March 07, 2005

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Wen Jiabao delivered his annual economic report for China on Saturday and announced this year's growth target at 8%. Last year Wen had a growth target of 7% but the final number was 9.5%, and this was believed to be an underestimate and many are sceptical of this year's target. Jake van der Kamp in today's SCMP notes something I've discussed previously: China's economic numbers don't add up. The weighted average of the provinces' GDP far exceeds the national number. The Government announced a revamp of China's statistics law (yes, they have a statistics law, rather than laws of statistics) to correc the problem. Until the revision happens, the incentives remain far stronger for provincial governors to exaggerate and beat the national average. While logic dictates that not everyone can beat the average, this is China and logic doesn't always play a part.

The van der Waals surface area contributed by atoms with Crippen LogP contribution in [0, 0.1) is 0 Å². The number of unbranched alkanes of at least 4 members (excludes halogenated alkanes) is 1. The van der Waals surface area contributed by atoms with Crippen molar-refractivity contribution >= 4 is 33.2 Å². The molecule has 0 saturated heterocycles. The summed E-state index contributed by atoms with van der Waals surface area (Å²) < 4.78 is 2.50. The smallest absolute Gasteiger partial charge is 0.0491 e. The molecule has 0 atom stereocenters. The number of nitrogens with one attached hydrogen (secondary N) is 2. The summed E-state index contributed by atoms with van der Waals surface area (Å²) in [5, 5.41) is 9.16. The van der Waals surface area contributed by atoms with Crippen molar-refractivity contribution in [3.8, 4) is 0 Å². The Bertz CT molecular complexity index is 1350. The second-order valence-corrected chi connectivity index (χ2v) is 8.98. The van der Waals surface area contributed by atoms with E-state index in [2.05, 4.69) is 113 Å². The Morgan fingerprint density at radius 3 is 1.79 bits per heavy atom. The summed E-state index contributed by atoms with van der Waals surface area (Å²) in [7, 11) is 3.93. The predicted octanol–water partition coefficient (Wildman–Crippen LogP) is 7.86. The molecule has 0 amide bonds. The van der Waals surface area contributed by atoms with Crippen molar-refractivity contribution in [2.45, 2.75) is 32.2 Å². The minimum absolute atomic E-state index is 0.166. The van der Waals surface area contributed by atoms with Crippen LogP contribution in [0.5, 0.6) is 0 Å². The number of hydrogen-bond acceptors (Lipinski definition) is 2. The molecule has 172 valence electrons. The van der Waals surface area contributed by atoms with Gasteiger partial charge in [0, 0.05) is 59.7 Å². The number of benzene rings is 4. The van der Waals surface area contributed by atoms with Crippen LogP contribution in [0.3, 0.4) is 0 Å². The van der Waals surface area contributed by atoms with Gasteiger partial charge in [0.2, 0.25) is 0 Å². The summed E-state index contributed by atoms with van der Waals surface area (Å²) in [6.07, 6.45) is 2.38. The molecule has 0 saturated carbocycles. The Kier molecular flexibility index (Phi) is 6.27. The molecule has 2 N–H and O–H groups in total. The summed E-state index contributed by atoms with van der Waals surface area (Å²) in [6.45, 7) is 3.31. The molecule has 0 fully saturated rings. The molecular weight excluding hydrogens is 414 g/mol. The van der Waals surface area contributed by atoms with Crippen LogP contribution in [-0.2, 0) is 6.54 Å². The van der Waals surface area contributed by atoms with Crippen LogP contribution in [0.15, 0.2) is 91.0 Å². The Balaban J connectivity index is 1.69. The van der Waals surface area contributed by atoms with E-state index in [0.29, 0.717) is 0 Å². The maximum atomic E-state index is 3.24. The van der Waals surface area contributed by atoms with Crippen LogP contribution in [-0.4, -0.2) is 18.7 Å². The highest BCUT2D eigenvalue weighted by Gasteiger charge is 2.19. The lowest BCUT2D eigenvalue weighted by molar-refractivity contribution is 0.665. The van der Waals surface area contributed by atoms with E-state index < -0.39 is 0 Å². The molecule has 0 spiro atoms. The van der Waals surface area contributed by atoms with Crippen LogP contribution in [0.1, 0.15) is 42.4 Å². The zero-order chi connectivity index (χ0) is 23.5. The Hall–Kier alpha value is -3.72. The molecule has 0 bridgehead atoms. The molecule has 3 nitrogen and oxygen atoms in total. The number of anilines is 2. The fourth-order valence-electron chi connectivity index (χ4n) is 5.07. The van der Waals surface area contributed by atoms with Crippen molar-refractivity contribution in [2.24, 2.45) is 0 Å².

Along the same lines is another Chinese conundrum: why does such a booming economy have such a poorly performing sharemarket? The Standard has some advice today: sell the market short each year when the NPC meets and talk of reform gets hopes up. The Economist (reg. req'd) also addressed reform of China's stock market, seeing hope in the latest measures but not convinced they will work. The main problems remain: poor corporate governance; a huge overhang of Government held stock; fraud and worse. "Decent" companies strive to list in Hong Kong, London or New York, knowing the stricter listing rules and regulatory environment gives investors confidence in the company. Perhaps China is able to finally reform its own stock markets in responding to this competition. But unless other parts of the framework such as rule of law, consistent and independent courts and elimination of graft are part of the reform China's stockmarkets will remain backwaters, even with a huge pool of domestic money waiting in the wings.

posted by Simon on 03.07.05 at 02:11 PM in the


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They invented the abacus but cannot add up
Excerpt: Yesterday I looked at China's annual economic report delivered by Premier Wen Jiabao. A major problem, mentioned in that post, for the Premier and the central Government is the lack of reliable economic data. Today's SCMP reports:Statistics chief Li De...
Weblog: Simon World
Tracked: March 8, 2005 10:39 AM


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